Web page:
When I arrived at Mr. Miyazaki’s room, I heard a voice that sounded like a scream. I thought she was in bad shape, so I rang the intercom and asked her, ‘Is she all right? I put my ear to the door. When I put my ear to the door, I heard a thumping sound like a body hitting the door, and then I heard a voice saying, ‘Oye, oye,’ twice. When I continued to ring the intercom, I heard a metallic click, and I thought the door chain had been put on,” said the home care nurse.
Since she had been unable to get the door open before, she put the visitation slip in the door post and left that day. Tomita looked through the door scope and confirmed that the visiting nurse had left.
He said, “Then I waited for a while, but she didn’t seem to be recovering at all, so I decided to leave. When I left the house, Mr. Miyazaki was certainly alive. (After leaving the house) I decided to stop associating with her and deleted my LINE account.
The investigation revealed that on the day Tomita returned home, he searched “Kumagaya News” on the Internet. Even after it was reported that Mr. Miyazaki had died, he continued to access further news reports of “Mr. Miyazaki’s murder. As to the reason for this, defendant Tomita said, “I was interested in the developments in the case because someone I knew had died.
Furthermore, Tomita’s puzzling searches continued: since September 3, Tomita has searched the Internet for phrases such as “LINE’s response to the investigative authorities,” “the sentence for the murder,” and “the location information mechanism of the Ipod Touch. An acquaintance testified that while Tomita did not own an Ipod Touch, Ms. Miyazaki was using it. When asked by the defense attorney why he searched for an Ipod Touch that he did not own, Tomita replied, “I read about the Ipod Touch in someone’s post and was curious, so I searched for it.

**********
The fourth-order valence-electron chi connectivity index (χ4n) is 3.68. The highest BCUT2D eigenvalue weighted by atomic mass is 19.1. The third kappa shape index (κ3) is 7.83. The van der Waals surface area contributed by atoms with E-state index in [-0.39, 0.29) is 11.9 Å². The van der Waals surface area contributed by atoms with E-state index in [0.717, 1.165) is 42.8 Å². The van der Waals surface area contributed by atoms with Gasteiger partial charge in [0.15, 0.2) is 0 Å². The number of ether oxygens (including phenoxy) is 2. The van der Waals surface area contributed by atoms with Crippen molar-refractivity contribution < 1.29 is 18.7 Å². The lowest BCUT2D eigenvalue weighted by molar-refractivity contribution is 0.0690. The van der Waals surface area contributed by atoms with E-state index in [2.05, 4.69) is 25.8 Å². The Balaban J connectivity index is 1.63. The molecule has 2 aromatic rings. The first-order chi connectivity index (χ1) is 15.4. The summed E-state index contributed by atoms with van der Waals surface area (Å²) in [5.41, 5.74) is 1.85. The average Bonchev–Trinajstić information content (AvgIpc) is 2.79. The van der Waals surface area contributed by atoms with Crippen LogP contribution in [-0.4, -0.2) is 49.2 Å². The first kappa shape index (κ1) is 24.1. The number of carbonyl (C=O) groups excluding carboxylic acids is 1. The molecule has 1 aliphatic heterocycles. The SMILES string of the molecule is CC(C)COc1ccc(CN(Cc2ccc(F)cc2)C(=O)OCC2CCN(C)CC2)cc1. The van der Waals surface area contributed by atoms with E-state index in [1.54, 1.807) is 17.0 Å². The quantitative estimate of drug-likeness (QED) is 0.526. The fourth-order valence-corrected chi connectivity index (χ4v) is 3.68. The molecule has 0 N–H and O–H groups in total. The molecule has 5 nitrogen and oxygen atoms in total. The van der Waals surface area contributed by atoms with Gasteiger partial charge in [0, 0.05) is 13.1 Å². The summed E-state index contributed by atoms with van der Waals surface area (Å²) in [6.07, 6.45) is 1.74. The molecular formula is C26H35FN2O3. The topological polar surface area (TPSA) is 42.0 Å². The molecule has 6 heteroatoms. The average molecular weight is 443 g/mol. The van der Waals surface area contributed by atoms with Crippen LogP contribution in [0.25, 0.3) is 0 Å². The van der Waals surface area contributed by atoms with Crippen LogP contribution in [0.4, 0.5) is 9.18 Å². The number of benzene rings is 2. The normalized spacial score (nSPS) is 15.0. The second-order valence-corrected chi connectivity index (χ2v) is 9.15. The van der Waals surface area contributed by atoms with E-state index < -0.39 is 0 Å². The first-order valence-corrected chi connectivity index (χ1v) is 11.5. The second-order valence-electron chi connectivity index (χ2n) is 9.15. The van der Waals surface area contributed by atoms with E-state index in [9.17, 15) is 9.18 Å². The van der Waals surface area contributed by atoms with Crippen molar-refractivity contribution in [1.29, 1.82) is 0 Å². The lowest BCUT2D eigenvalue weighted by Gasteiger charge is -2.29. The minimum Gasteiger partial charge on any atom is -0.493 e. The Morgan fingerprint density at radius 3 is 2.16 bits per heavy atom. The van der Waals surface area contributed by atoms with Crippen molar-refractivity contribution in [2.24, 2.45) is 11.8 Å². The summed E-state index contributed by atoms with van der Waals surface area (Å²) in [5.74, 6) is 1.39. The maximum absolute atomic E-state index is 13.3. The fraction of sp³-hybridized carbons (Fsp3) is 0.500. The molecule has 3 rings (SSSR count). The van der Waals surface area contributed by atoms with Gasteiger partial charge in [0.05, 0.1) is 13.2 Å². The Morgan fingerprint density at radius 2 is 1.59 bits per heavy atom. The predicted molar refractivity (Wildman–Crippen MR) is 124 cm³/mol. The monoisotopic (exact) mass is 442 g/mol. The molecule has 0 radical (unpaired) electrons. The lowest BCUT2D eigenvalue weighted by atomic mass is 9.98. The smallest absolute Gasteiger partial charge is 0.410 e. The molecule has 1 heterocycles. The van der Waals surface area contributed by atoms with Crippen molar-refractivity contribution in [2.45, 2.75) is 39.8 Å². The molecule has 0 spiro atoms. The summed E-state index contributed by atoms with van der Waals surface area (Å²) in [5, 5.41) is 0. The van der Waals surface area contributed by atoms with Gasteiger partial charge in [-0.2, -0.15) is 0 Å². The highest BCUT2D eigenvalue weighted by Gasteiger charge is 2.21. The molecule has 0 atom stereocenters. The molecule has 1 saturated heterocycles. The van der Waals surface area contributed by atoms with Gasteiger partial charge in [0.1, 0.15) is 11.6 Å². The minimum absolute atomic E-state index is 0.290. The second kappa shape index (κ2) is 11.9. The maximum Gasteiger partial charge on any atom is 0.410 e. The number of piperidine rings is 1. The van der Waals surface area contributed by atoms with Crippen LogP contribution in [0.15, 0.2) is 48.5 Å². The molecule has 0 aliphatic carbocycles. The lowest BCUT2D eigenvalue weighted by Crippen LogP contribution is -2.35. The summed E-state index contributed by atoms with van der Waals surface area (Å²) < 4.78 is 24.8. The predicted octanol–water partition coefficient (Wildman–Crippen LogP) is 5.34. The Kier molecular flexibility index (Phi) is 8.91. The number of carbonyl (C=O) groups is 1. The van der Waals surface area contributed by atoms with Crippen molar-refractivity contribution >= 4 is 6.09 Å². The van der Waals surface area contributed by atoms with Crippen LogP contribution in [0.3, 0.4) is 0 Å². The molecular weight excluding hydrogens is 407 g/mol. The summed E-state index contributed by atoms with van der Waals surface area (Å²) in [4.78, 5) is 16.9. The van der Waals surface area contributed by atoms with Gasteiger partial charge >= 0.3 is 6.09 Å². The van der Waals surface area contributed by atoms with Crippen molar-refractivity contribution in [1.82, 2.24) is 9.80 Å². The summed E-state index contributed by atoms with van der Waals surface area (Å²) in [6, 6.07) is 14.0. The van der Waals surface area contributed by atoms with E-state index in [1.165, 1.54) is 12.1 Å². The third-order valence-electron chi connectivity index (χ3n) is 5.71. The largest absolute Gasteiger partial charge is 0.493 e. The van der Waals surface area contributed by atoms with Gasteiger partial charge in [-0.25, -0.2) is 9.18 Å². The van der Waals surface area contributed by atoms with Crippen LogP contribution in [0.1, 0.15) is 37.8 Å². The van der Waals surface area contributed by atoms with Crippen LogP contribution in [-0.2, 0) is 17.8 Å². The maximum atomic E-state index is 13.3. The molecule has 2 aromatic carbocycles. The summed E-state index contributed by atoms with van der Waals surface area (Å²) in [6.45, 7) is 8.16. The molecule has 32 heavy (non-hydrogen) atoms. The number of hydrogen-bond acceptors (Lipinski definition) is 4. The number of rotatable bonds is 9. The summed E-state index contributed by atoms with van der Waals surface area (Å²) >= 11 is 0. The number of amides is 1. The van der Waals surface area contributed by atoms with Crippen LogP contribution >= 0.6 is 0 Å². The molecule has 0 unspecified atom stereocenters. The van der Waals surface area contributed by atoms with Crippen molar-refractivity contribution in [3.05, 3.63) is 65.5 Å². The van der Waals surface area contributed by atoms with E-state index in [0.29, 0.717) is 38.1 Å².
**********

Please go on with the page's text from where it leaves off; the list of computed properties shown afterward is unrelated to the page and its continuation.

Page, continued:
The prosecution pointed out that a mixture of Mr. Miyazaki’s and Tomita’s DNA had been found on the collar of Mr. Miyazaki’s pajamas, and that after the incident, he acted in a manner that only a criminal would act. He added, “The manner in which he continued to strangle her until she suffocated to death is dangerous and malicious. He made irrational statements and showed no remorse.
On the other hand, the defense argued that a third party’s DNA, which did not belong to Mr. Miyazaki, was found on the collar of his pajamas, and that the strangulation was not the only occasion on which Mr. Tomita’s DNA was attached to his neck. He pleaded not guilty.
On March 10, the day of the verdict.
After the incident, Tomita deleted his LINE account, and on his way home, he took the expressway to the Gunma area. He also suddenly started searching the Internet for information that he had never looked up before. The judge noted that these actions “inferred that he was themurderer,” and stated that the fact that Tomita’s DNA was found on the collar of Ms. Miyazaki’s pajamas “is a fact that supports that he is the murderer.
The presiding judge did not accept Tomita’s plea of ” false accusation.” However, the verdict was reached in a way that did not reach Ms. Miyazaki’s sister, who tearfully pleaded that she wished the defendant had been tried for murder.
Interview and text： Nakahira Ryo Photo： Shinji Hasuo